I intend to travel through every country in Central America with the plan of staying a week or two in Guatemala to study Spanish at a language immersion school. The Corazon Maya Spanish school comes highly recommended from fellow adventure travelers and for only $100/week (which includes 2x meals/day and boarding with a local family) you simply can’t beat the price or full immersion it will offer. There are also numerous places of interest I’d like to see in Central America such as Tikal, Guatemala and the Corcovado National Park in Costa Rica.
The Darien Gap:
The next notable event will be crossing the Darien Gap. For those who aren’t aware, you can’t actually drive/ride directly from Central America to South America. While there is land connecting the 2 contienents, there is no road going through the Darien National Park. So your options are either:
- Fly the bike and yourself over the gap from Panama City, Panama to Bogota, Colombia via a commercial aircraft (ranges from $1000-$1500 for the bike and 1x person).
- Ship the bike in a freight container and then catch a commercial flight for yourself from Panama City to Bogota (ranges from $400-$800).
- Put your bike on a private/commercial vessel and sail around the gap (ranges from $400 to $1000).
I plan on doing the latter of the 3 options. The vessel I have in mind is the Stahlratte. It’s a German flagged sail boat which comes highly recommend from fellow adventure riders and makes the 3 day trip between San Blas and Cartagena on average 1-2x a month. It’s over 38 meters long and has the capacity to carry 20+ motorbikes on deck! For about $900 one-way, you get transportation for you and your bike along with your own cabin and 3x meals a day. The ship stops for a day in the San Blas islands, where you can enjoy the beach, snorkel and cook the fish you literally just caught off the boat. In addition to being a viable way around the Gap, it sounds like a great time.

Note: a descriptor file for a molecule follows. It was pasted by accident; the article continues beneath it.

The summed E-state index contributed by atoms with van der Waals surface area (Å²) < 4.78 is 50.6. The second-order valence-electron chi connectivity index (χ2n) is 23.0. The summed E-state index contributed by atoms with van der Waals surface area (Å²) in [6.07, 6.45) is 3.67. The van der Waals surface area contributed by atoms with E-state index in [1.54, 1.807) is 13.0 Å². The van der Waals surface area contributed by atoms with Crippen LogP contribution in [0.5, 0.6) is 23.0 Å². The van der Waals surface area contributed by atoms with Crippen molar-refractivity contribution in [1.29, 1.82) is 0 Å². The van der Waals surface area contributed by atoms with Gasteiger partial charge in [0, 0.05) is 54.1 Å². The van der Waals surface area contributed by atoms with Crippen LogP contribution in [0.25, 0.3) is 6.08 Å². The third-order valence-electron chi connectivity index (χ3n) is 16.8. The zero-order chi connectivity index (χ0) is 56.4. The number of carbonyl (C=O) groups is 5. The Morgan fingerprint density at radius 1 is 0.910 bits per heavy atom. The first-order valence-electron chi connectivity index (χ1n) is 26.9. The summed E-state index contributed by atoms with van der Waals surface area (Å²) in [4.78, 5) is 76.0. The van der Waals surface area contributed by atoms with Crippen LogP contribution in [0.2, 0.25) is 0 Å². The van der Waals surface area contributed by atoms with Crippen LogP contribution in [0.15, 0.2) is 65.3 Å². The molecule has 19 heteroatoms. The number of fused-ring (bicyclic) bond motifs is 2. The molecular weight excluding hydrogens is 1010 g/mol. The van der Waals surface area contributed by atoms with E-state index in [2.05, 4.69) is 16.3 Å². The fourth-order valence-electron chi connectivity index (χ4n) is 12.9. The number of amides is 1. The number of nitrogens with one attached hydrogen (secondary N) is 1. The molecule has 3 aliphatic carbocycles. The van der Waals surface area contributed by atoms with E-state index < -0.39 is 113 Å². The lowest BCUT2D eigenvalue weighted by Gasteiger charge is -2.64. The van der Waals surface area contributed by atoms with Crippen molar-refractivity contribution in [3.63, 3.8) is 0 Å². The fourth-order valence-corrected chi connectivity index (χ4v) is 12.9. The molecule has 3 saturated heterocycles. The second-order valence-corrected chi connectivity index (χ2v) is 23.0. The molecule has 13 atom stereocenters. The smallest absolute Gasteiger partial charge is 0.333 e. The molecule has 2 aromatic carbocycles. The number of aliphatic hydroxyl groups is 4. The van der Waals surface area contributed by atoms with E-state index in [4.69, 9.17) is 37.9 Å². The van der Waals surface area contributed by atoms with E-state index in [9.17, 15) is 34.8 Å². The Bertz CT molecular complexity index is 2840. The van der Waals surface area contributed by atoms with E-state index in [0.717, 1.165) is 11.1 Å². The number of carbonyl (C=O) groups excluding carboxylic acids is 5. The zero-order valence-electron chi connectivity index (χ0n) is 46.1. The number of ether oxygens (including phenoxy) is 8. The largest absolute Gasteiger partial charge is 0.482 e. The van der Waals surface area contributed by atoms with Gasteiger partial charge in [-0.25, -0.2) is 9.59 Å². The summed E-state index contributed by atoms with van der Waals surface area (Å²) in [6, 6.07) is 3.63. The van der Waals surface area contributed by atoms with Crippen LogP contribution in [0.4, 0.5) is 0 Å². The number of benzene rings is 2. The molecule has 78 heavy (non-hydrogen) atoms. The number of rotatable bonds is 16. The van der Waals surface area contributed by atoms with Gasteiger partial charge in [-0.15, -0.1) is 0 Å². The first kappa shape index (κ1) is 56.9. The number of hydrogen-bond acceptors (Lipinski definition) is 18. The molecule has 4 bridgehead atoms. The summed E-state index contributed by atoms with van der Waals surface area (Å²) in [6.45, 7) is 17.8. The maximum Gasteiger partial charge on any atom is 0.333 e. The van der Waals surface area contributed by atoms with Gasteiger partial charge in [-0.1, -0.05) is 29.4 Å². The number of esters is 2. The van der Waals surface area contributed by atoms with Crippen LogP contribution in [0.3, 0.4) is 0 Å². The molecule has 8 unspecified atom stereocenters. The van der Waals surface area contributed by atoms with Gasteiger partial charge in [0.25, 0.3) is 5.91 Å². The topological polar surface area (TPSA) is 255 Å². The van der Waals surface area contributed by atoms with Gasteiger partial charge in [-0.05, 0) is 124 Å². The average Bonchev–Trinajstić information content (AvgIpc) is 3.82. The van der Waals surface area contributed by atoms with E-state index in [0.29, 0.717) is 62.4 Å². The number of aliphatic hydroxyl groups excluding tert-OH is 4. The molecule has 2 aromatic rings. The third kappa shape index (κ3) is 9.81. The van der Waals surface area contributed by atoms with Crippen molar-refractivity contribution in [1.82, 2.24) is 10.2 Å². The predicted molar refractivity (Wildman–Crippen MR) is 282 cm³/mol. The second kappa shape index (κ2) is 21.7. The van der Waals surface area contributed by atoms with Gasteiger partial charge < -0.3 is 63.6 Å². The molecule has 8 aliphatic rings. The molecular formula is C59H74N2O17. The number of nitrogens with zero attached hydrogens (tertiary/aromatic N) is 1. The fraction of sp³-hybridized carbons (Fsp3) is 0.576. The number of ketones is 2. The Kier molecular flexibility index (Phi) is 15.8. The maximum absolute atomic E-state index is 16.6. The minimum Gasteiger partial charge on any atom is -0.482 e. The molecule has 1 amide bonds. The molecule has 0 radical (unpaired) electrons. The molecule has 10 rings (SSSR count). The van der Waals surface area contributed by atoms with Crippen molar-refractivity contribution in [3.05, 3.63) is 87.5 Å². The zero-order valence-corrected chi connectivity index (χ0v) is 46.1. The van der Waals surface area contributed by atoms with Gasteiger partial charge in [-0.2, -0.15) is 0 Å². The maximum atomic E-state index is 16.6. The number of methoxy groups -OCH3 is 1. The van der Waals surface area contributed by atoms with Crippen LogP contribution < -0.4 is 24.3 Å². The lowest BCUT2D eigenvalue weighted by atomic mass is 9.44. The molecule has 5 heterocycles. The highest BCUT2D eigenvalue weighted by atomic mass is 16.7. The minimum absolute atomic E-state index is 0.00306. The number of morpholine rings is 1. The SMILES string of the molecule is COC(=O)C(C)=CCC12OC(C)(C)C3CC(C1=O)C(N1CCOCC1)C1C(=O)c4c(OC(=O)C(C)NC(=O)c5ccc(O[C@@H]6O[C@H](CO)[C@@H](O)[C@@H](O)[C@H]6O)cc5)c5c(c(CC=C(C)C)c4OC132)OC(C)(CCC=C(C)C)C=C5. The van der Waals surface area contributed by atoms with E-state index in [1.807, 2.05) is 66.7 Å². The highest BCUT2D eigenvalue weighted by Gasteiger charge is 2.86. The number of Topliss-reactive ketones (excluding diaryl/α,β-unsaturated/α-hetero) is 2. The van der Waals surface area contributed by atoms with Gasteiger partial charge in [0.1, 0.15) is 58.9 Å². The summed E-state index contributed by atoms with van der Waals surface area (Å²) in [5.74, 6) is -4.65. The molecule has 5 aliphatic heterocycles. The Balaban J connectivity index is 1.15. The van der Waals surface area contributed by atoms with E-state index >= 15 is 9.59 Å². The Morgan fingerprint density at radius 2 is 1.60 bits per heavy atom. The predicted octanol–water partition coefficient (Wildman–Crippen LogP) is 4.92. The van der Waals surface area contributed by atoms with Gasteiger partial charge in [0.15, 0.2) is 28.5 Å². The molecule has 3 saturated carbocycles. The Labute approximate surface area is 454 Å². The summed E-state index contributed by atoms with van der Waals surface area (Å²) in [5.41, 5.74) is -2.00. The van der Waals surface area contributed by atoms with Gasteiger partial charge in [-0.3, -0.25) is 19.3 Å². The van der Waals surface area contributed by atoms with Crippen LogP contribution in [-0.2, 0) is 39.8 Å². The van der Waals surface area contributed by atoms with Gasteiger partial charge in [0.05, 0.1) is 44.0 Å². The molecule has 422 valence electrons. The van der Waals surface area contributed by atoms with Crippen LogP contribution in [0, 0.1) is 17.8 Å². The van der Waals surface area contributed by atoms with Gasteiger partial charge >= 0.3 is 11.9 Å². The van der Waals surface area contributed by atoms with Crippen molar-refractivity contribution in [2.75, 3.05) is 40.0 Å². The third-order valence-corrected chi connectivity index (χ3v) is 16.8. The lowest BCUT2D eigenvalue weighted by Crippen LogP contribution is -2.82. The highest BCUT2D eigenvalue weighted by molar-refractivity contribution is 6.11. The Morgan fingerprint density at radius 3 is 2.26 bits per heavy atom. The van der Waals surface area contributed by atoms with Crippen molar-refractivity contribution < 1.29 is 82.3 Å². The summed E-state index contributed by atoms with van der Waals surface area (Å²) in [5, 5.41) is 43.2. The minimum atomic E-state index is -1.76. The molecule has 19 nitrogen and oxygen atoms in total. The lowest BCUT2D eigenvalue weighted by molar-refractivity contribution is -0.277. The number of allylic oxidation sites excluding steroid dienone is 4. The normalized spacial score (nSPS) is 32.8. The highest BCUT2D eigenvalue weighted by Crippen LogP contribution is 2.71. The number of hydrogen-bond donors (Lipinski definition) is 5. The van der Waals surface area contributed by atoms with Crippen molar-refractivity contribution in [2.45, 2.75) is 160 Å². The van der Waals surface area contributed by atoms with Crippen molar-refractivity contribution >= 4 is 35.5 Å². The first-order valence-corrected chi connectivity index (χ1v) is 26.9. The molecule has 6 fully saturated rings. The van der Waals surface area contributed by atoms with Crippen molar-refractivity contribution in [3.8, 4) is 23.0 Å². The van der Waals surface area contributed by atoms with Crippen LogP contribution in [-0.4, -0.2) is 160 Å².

Once in South America, I plan on slowing it down a bit. I’d ideally like to stay for a few weeks in Colombia to recoup from the past few weeks/months of riding and maybe take another Spanish class. Colombia will also serve as a good place to do any maintenance on the bike as there is a local BMW motorrad dealer and Colombia is a very bike friendly country. I plan on seeing most of the countries in South America. The Guyana’s (French Guiana, Surname and Guyana) are a possibility if I don’t end up taking a ferry down the Amazon river in Brazil.
There are a multitude of places I’d like to see in South America to include Machu Picchu, The Nazca lines, the Salar de Uyuni, Iguazu Falls, the Amazon River and Angel Falls to name a very few places. As with Colombia, I intend on staying a few weeks in Buenos Aires, Argentina to recoup and get a feel for living in South America. Perhaps someday I may permanently move to Colombia, Argentina, or Uruguay. ¿Quien Sabe?
After spending a few weeks in Buenos Aires I will begin my trip up the Eastern portion of South America. I’ll attempt to catch the Dakar Rally (wherever it may be) and also Carnival in Rio de Janeiro if I’m there in time. I’ll continue up to Belem, Brazil where I will take a ferry on the Amazon river to Manaus, Brazil and then on through Venezuela before ending in Bogota, Colombia where I will crate my bike and fly to Miami, FL.
All complete, the journey will like take about 12-15 months and cover over 40,000 miles!